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Lewis & Clark

In 1803, President Thomas Jefferson, as with many explorers and businessmen, wanted to
know if it were possible to journey along the Missouri and Columbia rivers to the Pacific Ocean.

They flow east and west respectively, from the Rocky Mountains. He pressured Congress for permission to send a small army unit to assess the possibility. He learned that France was interested in selling the Louisiana Territory to the recently formed United States. As president of this young nation, he pressed for the Louisiana Purchase to strengthen American trade and future settlement. This purchase from France doubled the size of America overnight.

Although he had attempted this several times before, the missions had always failed. His final decision was to send Meriwether Lewis. A person he could depend on. The 28-year-old army captain was to be the leader of a hazardous exploring mission. Years before, Jefferson and Lewis had actually been neighbors outside of Charlottesville, Virginia. Lewis was born there in 1774 and as a boy, spent many long hours tramping and hunting in the woods. This is where he acquired a remarkable knowledge of native plants and animals. While serving with the Virginia Militia at age 19, he was called out to help quell the 1794 Whiskey Rebellion. In 1801, newly elected President Thomas Jefferson summoned Lewis to Washington, as his personal secretary.

Captain Meriwether Lewis chose an army comrade, 32-year-old 2nd Lieutenant William Clark, as co-leader of what will be called 'The Corps of Discovery'. Clark was also born in Virginia in 1770, but at the age of 14, he and his family were among the first settlers in Kentucky. William's oldest brother was a Revolutionary War hero - Gen. George Rogers Clark. William later served under Gen. 'Mad Anthony' Wayne, during the Indian Wars in the Northwest Territory. Lewis had requested that Clark be granted the rank of Captain, but the army refused to grant the promotion. Lewis none-the-less considered Clark with the same respect as a Captain and referred to him as such throughout the trip. No one knew any different.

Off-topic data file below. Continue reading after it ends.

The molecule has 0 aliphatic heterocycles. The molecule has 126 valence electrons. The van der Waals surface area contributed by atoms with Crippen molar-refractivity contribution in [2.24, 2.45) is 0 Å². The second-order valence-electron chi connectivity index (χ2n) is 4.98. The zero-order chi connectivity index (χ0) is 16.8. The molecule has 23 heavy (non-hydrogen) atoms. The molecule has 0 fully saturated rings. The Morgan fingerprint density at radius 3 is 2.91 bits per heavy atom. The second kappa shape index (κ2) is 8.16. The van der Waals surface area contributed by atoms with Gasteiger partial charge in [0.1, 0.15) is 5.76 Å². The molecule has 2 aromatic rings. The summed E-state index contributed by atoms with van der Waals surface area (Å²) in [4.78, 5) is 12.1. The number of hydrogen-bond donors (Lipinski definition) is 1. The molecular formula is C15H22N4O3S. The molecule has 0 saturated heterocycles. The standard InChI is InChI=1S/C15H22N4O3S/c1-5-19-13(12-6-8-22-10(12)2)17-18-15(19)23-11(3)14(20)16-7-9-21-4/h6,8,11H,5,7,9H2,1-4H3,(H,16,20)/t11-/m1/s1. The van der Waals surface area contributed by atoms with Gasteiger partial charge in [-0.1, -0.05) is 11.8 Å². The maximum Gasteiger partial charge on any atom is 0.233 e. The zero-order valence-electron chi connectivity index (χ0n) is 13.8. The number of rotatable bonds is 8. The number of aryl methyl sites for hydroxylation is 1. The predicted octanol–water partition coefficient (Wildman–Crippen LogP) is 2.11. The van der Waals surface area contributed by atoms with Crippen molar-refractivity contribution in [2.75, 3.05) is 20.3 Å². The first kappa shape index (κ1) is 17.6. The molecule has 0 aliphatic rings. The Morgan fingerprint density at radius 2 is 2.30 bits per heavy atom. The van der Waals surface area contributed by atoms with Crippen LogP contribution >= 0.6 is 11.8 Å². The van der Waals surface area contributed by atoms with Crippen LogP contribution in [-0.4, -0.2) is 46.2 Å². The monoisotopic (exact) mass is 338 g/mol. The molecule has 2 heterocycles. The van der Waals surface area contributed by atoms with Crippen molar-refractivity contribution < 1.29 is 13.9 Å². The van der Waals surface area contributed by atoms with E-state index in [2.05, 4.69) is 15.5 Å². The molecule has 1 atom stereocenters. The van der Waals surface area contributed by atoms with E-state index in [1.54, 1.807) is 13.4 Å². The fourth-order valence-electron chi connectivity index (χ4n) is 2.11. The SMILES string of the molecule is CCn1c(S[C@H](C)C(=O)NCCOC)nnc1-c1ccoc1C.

The Expedition started August 31, 1803, as they floated the Ohio River on the first leg of their westward trek. The team arrived at St. Louis in December. It is here that Lewis meets a man named James MacKay, who provides valuable maps and information about the Missouri country. It will take the group at least to the Mandan Indian Village. They camped for the winter on the Illinois side, opposite the entrance to the Missouri River. From here, they purchased supplies and gathered their expedition party of young woodsmen and army soldiers from nearby outposts. Some were recruited, while others volunteered. By spring, their roster included 29 military personnel and some 16 local boatmen who would only go as far as the Mandan Village. Clark brought along his slave, York; while Lewis chose his dog named Seaman.

The expedition officially started on May 14, 1804, when the party entered the river in a 55-foot keelboat and two smaller boats. Before they left, Lewis had a few modifications made to the big boat, including the installation of a bronze cannon. It was mounted on a swivel and fired either a one-pound lead ball, or sixteen musket balls. Throughout the long, hot summer, they worked their way upriver, dealing with river obstacles, sudden high winds, mosquitoes, and drenching rains. The men faced problems with discipline, desertion, even mutiny and a death along the way. The primary choice of punishment was public floggings.

Their provisions included a must-have by Lewis and Clark… Whiskey! On one particular night, a guard decided to tap into a barrel for a single shot to liven the evening. That lead to another and another. He was soon relaxed to the point that he offered another soldier a taste. After several hours of this indulgence, a fight interrupted their little party. That got the attention of a sergeant, who was abruptly threatened with his life. The next morning, Lewis and Clark had the task of court-martialing the men for mutiny. Although found guilty, they were eventually forgiven. Other court-martials often ended with public floggings.